In the past, I’ve shown you how to build links and traffic from link roundups. This strategy involves creating content that will get featured in a weekly or monthly roundup post on other websites.

Now I’m going to teach you how to create an expert roundup. What’s the difference between these two?

Rather than trying to get your link featured on another site’s roundup post, you’re going to create content on your own website using expert opinions.

At the end of the day, this will have similar advantages to getting featured on a link roundup. Creating expert roundups will still help you build backlinks, boost your website traffic, and add plenty of SEO value.

Why are expert roundup posts so great?

Here’s the thing. Not all of you have a well-known name or platform, especially if you’re just starting out as a blogger. That’s OK. We’ve all been there.

I’m not saying this to sound rude or harsh, but why should someone take your advice?

You might know what you’re talking about, but nobody knows that. If you’re an up and coming blogger, getting experts featured on your blog will give people a reason to visit your site and consume your content.

Here’s an analogy.

Let’s say you’re an avid golfer and you want to start giving people golf lessons. But if nobody knows who you are, they have no reason to listen to you, even if you’re offering excellent tips and advice.

Now let’s say you can get Tiger Woods to attend one of your golf camps. People will definitely listen to him since he’s a household name and arguably the best golfer on the planet. His presence at your golf lessons will get people to come and ultimately validate your legitimacy. You’ll get even more exposure if Tiger Woods promotes your golf lessons by telling people that he’ll be there.

You can apply this same analogy to your blog posts. Only instead of one expert, you’re going to get dozens to share their opinions.

So how do find these experts and get them to participate? I’ll explain everything you need to know in this guide.

Why expert roundup posts are so effective

Let me take a minute here to reverse the roles for a second.

Hypothetically speaking, pretend a blogger reached out to you to participate in their expert roundup. They value your opinion and want to share it on their website.

When their post gets published, you’d share it—right? Absolutely.

These posts get a ton of traffic since the experts who are part of the roundup will eventually share the content as well.

Here’s an example from the Small Business Ideas Blog.

Small Business Ideas Blog

Brian Liang wrote created this post about blog promotion, which is ironically related to the topic that we’re discussing right now.

He got 40 experts to share their marketing advice. All he did was ask them one simple question.

What can bloggers and marketers do to be more effective when promoting their content?

This is a question that so many people can relate to, and will be eager to hear the advice of experts in the industry. All different types of experts answered the question.

  • SEO experts
  • Affiliate marketers
  • Internet marketers
  • Business marketers

By getting people from different niches to participate, it increases the exposure even more.

So, how did this post perform? Check out this information from the backlink checker at Ahrefs.

Backlink Profile

It has 342 backlinks from 95 referring domains.

If you look back to the first screenshot of the blog itself, you can see that it has more than 4,000 social media shares as well.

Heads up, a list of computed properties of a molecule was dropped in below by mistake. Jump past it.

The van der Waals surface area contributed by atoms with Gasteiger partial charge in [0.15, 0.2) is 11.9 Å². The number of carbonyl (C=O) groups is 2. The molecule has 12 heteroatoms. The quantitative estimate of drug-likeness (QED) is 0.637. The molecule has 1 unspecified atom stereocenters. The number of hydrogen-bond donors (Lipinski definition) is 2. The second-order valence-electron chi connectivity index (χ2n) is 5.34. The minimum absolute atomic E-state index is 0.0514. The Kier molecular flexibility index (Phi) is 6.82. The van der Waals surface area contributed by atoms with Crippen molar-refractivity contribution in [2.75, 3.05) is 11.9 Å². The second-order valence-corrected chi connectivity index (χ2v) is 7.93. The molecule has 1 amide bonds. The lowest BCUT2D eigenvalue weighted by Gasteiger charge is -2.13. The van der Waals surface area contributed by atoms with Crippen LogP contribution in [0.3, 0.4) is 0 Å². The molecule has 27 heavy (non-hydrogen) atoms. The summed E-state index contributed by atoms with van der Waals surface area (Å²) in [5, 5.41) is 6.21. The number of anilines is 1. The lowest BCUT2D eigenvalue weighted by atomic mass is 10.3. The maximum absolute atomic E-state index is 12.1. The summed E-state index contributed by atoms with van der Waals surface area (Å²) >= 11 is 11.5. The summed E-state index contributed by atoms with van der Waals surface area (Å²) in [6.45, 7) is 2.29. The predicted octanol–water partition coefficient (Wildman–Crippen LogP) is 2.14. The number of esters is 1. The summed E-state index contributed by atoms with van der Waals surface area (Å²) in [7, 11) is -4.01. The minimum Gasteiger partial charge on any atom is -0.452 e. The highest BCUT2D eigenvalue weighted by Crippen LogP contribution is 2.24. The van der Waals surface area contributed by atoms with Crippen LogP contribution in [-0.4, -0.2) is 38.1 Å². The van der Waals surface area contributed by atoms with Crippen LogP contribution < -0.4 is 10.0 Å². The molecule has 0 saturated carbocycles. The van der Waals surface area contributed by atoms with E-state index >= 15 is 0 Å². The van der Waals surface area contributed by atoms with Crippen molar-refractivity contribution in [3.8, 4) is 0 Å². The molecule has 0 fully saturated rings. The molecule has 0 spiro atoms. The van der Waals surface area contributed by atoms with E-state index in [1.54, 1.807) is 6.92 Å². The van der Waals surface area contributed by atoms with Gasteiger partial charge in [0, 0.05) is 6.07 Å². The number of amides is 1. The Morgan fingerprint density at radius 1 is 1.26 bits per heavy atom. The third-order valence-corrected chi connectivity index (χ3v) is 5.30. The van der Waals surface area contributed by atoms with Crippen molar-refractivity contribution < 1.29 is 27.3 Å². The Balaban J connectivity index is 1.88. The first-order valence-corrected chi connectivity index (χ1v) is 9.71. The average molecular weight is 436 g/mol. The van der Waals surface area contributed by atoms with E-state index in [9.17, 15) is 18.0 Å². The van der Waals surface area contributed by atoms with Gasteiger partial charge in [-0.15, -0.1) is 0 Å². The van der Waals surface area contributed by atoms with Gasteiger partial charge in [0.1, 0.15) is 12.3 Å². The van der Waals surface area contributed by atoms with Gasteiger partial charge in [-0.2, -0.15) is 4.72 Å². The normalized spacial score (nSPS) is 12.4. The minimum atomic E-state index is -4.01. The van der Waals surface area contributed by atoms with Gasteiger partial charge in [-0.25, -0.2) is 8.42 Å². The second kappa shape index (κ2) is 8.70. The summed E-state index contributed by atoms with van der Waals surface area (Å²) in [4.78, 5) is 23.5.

Expert roundups generate a ton of traffic.

That’s because everyone who participates will, at the very least, throw the link up on their social media platforms. As an industry expert, they most likely have large social followings. You might even get backlinks and your link shared with their email subscribers.

Since a roundup that contains insight from a wide range of experts is such a valuable piece of content, it has a greater chance of being shared by other people as well, even if they weren’t one of the contributors. It might even end up on a link roundup.

Expert roundups validate your website and build brand awareness.

The fact that all of these experts were willing to participate and be part of something on your website shows a lot about who you are. Industry leaders won’t do this for just any average Joe.

Plus, the backlinks you’ll get from major websites will boost your domain authority.

Roundup posts help you build strong bonds and relationships with influencers. This is a great networking opportunity for you.

These experts are building links with your roundup. Whenever you introduce an expert, it’s common practice to say who they are with a link to their website. So they benefit from the exposure as well. They might even ask you to write a guest post for their website or something like that in the future.

Another top benefit of a roundup post is that it adds a new perspective to your content. You get to switch it up instead of publishing the same thing over and over again.

Find industry experts

Obviously, you can’t write an expert roundup without the help of experts.

Don’t expect these people to come to you and say, “Hey! On the off chance that you create an expert roundup, I’d love to be included in it.”

That’s unrealistic. Instead, you need to get out there and find them.

The easiest way to do this is by looking for other expert roundup posts. So use Google to your advantage.

I’ll give you an example. Let’s say you want to create a roundup about blogging mistakes. Just run a search for something along the lines of “blogging mistakes expert roundup.”

Here’s one of the top results.


19 blogging experts talk about their mistakes in this post.

There is a table of contents that includes a list of the bloggers and the amount of money that their blog generates each month.

Table of Contents

Use this list as a resource. It’s up to you to prioritize which experts you want to contact.

You could just make a list of all of them, or go for the big ones who make $50k, $100k, or $400k per month.

Creating a spreadsheet is the best way to stay organized. The list should include:

  • Name of expert
  • Their website
  • Contact information
  • Status

In the status column, you’d put notes like, “Sent email on 5/14 — waiting for reply,” or something like that.